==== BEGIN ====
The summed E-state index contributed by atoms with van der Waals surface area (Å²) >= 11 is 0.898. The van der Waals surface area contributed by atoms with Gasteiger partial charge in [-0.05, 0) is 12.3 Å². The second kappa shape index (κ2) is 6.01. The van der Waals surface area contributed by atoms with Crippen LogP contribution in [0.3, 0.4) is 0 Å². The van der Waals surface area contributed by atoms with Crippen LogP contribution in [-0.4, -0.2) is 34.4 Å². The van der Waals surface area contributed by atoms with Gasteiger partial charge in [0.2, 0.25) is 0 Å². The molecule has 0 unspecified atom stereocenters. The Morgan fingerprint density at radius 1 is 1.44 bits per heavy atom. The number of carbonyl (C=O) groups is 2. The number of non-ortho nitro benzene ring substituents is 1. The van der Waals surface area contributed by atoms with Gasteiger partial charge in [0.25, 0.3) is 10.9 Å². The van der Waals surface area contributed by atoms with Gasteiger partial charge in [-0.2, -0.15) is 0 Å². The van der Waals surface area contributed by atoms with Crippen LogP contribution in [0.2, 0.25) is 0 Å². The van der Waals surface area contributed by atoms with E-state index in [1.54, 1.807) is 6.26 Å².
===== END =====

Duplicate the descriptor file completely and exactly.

The summed E-state index contributed by atoms with van der Waals surface area (Å²) >= 11 is 0.898. The van der Waals surface area contributed by atoms with Gasteiger partial charge in [-0.05, 0) is 12.3 Å². The second kappa shape index (κ2) is 6.01. The van der Waals surface area contributed by atoms with Crippen LogP contribution in [0.3, 0.4) is 0 Å². The van der Waals surface area contributed by atoms with Crippen LogP contribution in [-0.4, -0.2) is 34.4 Å². The van der Waals surface area contributed by atoms with Gasteiger partial charge in [0.2, 0.25) is 0 Å². The molecule has 0 unspecified atom stereocenters. The Morgan fingerprint density at radius 1 is 1.44 bits per heavy atom. The number of carbonyl (C=O) groups is 2. The number of non-ortho nitro benzene ring substituents is 1. The van der Waals surface area contributed by atoms with Gasteiger partial charge in [0.25, 0.3) is 10.9 Å². The van der Waals surface area contributed by atoms with Gasteiger partial charge in [-0.2, -0.15) is 0 Å². The van der Waals surface area contributed by atoms with Crippen LogP contribution in [0.2, 0.25) is 0 Å². The van der Waals surface area contributed by atoms with E-state index in [1.54, 1.807) is 6.26 Å².